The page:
North America, Alaska, Pleistocene epoch (Ice Age), ca. 35,000 years ago. A huge fossilized rib from a woolly mammoth (Mammuthus primigenius), mineralized to a deep brown. Size: 2" W x 30" H (5.1 cm x 76.2 cm); 31.75" H (80.6 cm) on included custom stand.
Imagine walking in a modern Arctic or sub-Arctic landscape like Alaska, northern Canada, or Siberia and finding a fossilized bone like this rising from the ground - the name mammoth comes from a Siberian word used to describe the tusks found there by native people, like the Khanty of the Irtysh River basin, and traded to Europe and China. Their occasional finds of massive tusks and even preserved mammoth bodies in the permafrost - often eroding out of the sides of river banks - led to their folkloric belief that mammoths were like huge rodents, dwelling underground, dying when they accidentally surfaced. With the invention of science as a discipline, massive bones like this one continued to capture imaginations all over the world - for example, Thomas Jefferson, who was fascinated by paleontology, is credited with introducing the use of the word mammoth as an adjective to describe something very large.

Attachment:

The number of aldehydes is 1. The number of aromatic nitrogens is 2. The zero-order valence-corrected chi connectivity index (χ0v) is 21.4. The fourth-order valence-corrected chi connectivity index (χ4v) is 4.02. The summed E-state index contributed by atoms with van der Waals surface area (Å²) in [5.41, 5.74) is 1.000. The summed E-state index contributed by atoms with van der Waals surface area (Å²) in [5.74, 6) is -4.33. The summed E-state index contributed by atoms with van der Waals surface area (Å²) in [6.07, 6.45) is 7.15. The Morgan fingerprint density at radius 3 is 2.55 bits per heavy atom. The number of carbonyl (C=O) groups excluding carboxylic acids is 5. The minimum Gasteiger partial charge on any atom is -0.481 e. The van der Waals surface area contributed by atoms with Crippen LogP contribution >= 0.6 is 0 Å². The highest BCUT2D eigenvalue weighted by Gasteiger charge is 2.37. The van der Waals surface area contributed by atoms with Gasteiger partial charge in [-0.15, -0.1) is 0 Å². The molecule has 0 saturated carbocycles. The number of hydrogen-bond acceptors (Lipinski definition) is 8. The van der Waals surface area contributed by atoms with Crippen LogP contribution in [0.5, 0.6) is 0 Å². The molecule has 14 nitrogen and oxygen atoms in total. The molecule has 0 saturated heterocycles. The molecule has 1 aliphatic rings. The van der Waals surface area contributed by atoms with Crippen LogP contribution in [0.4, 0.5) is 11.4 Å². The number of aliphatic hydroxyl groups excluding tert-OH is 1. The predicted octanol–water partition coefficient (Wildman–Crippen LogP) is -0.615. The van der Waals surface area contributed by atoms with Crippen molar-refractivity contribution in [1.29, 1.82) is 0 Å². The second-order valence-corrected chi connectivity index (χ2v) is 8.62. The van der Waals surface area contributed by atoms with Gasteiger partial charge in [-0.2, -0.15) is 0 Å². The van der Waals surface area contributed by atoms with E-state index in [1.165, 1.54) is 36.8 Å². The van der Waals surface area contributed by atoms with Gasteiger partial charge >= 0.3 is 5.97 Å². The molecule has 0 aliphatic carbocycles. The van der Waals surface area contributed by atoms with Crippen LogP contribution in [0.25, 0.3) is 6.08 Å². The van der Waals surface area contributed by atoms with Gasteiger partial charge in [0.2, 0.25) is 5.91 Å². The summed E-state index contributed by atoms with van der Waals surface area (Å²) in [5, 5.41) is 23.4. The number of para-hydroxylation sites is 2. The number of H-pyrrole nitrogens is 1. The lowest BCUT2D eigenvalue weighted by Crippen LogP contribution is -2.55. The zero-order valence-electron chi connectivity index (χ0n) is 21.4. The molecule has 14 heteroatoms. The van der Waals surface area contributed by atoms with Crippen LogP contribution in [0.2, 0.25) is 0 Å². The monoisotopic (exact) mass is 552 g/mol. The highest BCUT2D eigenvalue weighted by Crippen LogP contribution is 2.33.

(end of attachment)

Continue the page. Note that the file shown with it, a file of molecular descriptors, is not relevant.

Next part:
Provenance: private Hagar collection
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